If you're interested in learning more about Dr. Faustman, and would like to recieve updates on the Phase II Trail visit faustmanlab.org.
May 18, 2015
The "Double Life" of Bulimia Nervosa: A Patients' Perspective
We came across this article recently and wanted to share it here with our community. Many of our clients have not only struggled with insulin omission, but with bulimia as well. Both these types of "purging" have a great deal of shame and stigma attached to them. This article offers insight and wonderful perspective on the struggles a person with bulimia may face.
May 06, 2015
Congratulations Erin Williams!
We Are Diabetes Co-Founder and Client-Care Coordinator Erin Williams has just completed her LPN degree! She graduates this week, and plans to move forward in pursuing her RN degree later this Fall. We are so proud of her hard work and determination!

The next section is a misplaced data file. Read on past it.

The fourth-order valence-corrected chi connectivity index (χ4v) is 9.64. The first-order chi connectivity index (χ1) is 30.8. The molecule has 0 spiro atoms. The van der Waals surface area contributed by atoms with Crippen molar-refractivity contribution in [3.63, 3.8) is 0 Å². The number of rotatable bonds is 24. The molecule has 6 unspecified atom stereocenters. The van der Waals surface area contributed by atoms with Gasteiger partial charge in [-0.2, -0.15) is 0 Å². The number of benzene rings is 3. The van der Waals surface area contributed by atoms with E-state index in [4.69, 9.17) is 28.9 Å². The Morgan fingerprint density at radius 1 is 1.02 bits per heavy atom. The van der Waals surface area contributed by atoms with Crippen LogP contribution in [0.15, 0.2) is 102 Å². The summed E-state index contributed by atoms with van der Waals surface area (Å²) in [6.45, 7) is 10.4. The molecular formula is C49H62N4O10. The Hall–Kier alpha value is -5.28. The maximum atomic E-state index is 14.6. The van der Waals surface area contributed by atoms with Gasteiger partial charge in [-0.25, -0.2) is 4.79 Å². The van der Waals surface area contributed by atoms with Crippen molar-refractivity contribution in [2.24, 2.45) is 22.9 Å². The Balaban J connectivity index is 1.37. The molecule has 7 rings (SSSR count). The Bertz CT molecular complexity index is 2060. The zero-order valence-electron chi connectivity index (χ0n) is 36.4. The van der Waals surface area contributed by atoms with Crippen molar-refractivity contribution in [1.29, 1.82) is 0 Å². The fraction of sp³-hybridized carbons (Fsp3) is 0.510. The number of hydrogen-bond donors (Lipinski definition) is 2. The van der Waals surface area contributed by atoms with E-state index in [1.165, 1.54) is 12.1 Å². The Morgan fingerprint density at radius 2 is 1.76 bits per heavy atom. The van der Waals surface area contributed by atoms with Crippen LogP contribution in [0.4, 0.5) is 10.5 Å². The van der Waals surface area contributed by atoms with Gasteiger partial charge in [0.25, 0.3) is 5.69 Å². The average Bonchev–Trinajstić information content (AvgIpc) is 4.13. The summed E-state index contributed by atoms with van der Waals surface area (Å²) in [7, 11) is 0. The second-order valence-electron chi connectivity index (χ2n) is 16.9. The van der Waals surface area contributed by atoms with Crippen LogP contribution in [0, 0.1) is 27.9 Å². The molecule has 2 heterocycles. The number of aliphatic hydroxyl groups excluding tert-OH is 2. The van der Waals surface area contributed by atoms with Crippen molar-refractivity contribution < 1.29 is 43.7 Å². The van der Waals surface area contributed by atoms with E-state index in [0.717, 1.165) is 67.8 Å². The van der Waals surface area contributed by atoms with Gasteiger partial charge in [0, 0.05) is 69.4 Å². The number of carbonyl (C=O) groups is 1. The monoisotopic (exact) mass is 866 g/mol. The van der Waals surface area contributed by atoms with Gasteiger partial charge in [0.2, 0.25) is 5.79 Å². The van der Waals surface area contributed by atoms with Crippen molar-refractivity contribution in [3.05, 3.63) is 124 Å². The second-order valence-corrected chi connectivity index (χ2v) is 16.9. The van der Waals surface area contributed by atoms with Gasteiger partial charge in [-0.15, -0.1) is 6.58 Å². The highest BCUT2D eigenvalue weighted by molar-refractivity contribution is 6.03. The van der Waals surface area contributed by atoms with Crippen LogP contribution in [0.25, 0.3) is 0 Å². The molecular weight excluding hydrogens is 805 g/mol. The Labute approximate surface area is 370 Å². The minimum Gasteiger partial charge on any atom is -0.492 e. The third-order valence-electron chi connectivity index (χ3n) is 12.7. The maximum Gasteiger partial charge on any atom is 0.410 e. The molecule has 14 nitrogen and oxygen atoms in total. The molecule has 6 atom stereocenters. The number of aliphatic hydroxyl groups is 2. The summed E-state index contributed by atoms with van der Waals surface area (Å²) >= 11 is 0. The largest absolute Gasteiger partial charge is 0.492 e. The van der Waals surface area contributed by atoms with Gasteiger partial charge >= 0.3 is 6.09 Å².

April 28, 2015
The Eating Disorders Information Gateway
We are excited to share a great new resource with you! The Eating Disorders Information Gateway is a resource offered by the Eating Recovery Center Foundation that provides a single portal through which the eating disorders community can access a variety of materials to advance public understanding of eating disorders.
The Eating Recovery Center Foundation, a 501(c)(3) nonprofit, was established in 2012 to be a national eating disorder resource for patients, families, caregivers and treating professionals. As one of its first major efforts, the Foundation launched the Eating Disorders Information Gateway in summer of 2014. The Foundation will also be supporting cutting-edge eating disorder research and treatment scholarships. To learn more about the Foundation and its important work, please visit www.EatingRecoveryCenter.com/Foundation.
April 08, 2015
The Lingering Shadow: Life after an Eating Disorder
Written by Amy Gabbert
"There is nothing to writing. All you do is sit down at a typewriter and bleed." - Ernest Hemingway